Erik Visits an American Grave, Part 1,427

Chicago
By Chicago 9 Min Read

This is the grave of Clarence King.

Born in 1842 in Newport, Rhode Island, King grew up in the trading class out of that town. His father was heavily involved in the China trade and young Clarence barely knew him before the father died in 1848. His mother sent him to a school in Connecticut and there he became interested in the natural world, which was encouraged by his teachers. After a childhood of moving around between schools and trying to survive on what his father had left the family, things turned up in 1860 when his mother remarried a rich guy, who then paid for King to attend Yale.

While at Yale, King was initially interested in chemistry but soon read about the new field of geology and became increasingly interested in it, especially after attending some lectures by Louis Agassiz. He got some of his friends to go with him to the West and they departed in 1863 (one assumes here King bought his way out of the Civil War; he was an ardent abolitionist for awhile, but seems to have not been so ardent when fighting was involved). When they got to San Francisco, King volunteered to work for the California Geological Survey for free to start. A long career was born. Much of this early work was just exploring various parts of the Sierra Nevada, which was a ton of fun but also pretty dangerous since these were rugged mountains and no one really knew what was up there.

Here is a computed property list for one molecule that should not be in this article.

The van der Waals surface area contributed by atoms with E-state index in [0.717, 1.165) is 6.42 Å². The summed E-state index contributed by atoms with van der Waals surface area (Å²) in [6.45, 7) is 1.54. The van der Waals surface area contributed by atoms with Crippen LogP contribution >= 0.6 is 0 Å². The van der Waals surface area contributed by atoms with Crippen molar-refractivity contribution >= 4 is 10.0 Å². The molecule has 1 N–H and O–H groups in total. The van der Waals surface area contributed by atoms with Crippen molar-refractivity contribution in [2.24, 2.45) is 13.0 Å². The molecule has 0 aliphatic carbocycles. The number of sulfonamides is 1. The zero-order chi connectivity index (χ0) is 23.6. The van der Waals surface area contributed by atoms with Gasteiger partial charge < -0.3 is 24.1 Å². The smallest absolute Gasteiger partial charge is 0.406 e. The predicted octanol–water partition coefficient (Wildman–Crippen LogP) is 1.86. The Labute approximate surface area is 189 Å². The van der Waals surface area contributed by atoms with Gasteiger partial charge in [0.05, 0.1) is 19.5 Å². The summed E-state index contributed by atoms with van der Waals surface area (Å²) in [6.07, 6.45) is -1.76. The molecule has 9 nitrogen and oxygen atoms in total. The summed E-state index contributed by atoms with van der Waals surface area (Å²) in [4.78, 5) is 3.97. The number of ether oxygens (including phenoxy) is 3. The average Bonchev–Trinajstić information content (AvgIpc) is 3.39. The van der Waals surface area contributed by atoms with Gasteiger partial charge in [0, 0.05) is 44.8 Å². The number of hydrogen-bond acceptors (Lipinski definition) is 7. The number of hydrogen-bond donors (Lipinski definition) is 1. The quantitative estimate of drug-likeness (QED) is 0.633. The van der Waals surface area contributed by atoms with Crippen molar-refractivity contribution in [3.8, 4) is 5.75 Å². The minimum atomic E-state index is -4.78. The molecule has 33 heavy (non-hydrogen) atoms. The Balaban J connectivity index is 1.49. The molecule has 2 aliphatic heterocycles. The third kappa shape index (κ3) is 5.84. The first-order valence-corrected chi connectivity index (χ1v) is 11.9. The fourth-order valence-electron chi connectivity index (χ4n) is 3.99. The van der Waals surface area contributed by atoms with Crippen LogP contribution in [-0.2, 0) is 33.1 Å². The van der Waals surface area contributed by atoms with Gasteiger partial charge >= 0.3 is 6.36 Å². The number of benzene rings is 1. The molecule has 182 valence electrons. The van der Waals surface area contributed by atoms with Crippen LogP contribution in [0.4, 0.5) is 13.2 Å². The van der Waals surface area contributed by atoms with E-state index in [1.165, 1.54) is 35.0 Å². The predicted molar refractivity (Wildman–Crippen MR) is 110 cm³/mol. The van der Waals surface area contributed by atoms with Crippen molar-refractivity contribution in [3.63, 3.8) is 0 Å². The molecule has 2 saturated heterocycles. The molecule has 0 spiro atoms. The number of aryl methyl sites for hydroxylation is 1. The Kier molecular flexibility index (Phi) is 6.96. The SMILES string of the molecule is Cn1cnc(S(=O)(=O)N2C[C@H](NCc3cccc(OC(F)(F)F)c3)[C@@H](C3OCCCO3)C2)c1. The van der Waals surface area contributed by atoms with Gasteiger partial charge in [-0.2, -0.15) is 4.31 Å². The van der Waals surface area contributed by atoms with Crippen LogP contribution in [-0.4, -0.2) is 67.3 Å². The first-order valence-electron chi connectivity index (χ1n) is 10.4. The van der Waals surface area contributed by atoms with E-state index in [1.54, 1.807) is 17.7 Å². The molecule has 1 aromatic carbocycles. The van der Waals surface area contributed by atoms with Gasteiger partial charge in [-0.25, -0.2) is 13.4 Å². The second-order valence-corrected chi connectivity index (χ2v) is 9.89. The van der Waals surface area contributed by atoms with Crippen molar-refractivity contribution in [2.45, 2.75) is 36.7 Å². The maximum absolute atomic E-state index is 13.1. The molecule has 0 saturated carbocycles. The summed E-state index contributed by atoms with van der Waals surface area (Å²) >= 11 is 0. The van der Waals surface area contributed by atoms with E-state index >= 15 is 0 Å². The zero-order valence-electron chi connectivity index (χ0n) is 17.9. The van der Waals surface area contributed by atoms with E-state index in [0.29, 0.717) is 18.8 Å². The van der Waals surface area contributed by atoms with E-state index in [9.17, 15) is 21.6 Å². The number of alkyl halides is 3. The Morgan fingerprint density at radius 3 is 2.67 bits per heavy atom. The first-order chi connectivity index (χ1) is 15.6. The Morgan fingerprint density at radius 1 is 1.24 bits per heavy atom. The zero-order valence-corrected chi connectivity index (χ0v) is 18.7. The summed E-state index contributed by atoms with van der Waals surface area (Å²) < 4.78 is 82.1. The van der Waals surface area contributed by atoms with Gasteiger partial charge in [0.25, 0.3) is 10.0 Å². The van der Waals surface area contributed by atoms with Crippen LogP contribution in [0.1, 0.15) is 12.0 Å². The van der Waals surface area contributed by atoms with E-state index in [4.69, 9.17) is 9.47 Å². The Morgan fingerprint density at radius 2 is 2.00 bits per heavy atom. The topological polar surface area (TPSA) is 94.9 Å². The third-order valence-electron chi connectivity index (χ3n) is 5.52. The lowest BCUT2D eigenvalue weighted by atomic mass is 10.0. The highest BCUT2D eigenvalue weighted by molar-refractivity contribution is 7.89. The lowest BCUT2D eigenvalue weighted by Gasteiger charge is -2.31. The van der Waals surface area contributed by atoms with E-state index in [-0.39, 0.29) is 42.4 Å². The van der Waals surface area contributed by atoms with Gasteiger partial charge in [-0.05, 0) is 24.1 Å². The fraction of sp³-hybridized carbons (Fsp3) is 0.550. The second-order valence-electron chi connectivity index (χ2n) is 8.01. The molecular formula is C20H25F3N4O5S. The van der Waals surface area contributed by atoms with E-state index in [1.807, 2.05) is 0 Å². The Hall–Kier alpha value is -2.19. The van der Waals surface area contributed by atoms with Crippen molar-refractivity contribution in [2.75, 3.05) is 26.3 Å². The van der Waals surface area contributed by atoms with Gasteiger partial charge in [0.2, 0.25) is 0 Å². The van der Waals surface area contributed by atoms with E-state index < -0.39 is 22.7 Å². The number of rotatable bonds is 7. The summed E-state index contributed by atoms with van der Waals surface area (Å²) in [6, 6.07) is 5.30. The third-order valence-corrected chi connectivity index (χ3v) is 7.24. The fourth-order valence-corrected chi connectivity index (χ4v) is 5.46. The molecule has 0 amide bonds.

But King wasn’t just an explorer. He was very much a man of his time period and he wanted to connect up this science with the ability to develop the country for the capitalists coming to dominate the country at this time. With the railroads expanding west, King knew that they would want to make money on the huge land grants the federal government gave them to incentivize the building. So if he could find valuable minerals on them, he could make it pay for everyone, including himself. Now having a lot of connections, King went to Washington in 1866 to make the case for a federally funded geological survey of the Great Basin, which naturally King would lead. He succeeded and spent most of the next twelve years traipsing around the West working on it. He also published his first book, Mountaineering in the Sierra Nevada, in 1872, which was a popular book on his explorations. He soon became the expert on this region. In 1872, for instance, the greed-hungry America heard news of a huge diamond strike in Colorado. It was a total hoax foisted by a couple of guys who planted diamonds in the soil and then tried to get rich businessmen to “invest,” but people started going there anyway to mine. King headed up there, definitively called it a hoax, and killed the whole thing. This made him much more famous.